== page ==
But what about the JHS set, especially the younger ones who might not have payments cards? This is where Apple Watch Family Sharing Suica via iMessage comes in handy:
“Hey ma, I need recharge!” “I just gave you ¥5,000.” “But that was Tuesday and I have to eat before going to the Juku, can’t study when I’m hungry”
When foreign issue VISA cards in Wallet stopped working for Apple Pay in-app Suica and PASMO recharge on August 5, the first people to howl in pain were Apple Pay PASMO users who suddenly couldn’t recharge with their Chase Sapphire VISA cards. Chase Sapphire still codes for 3x travel points with a PASMO recharge and long time resident Suica users migrated to PASMO when JR East and VISA shut down 3x travel points in May 2021.
I confirmed that recharge with my Wells Fargo Signature VISA wasn’t working and contacted Mobile Suica support. The official line: there should be no problem with foreign issue cards, contact the card issuer. I then contacted Wells Fargo card services support, official line: there should be no problem with your VISA, contact the merchant. Entirely expected of course but I did confirm that Mobile Suica transaction attempts were not even showing on the Wells Fago system. They said it seems to be a ‘communications issue’… code word for: something’s not right on the merchant transaction authorization side.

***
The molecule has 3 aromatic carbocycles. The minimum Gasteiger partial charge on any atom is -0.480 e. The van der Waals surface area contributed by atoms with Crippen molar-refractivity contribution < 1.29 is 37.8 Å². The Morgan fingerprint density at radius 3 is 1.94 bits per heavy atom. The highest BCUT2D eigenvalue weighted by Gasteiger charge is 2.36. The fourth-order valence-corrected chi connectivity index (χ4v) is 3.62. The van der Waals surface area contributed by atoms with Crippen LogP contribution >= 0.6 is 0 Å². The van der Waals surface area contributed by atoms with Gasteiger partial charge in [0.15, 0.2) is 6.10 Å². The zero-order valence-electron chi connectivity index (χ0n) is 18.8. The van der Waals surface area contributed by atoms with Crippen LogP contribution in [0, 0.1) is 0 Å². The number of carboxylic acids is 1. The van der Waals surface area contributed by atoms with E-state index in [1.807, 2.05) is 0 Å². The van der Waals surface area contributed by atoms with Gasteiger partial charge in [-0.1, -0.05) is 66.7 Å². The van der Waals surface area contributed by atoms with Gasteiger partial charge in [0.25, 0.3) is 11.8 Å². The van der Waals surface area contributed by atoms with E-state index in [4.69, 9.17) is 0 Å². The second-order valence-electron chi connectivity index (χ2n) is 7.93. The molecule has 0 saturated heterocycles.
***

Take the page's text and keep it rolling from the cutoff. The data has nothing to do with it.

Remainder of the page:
I suspected a larger issue than just Apple Pay and an Android Suica user confirmed the same non-JP VISA problem with Google Pay Suica. I also alerted IT journalist Junya Suzuki who focuses on mobile payments. His first thought was something might be going on with the VISA Japan merchant acquirer side of the payment network. For reference, the merchant acquirer handles transaction authorization from the merchant side, ‘this transaction is clear to send to the card issuer.’ The issuer then clears the transaction with the customer account, ‘this customer is good to pay for this charge.’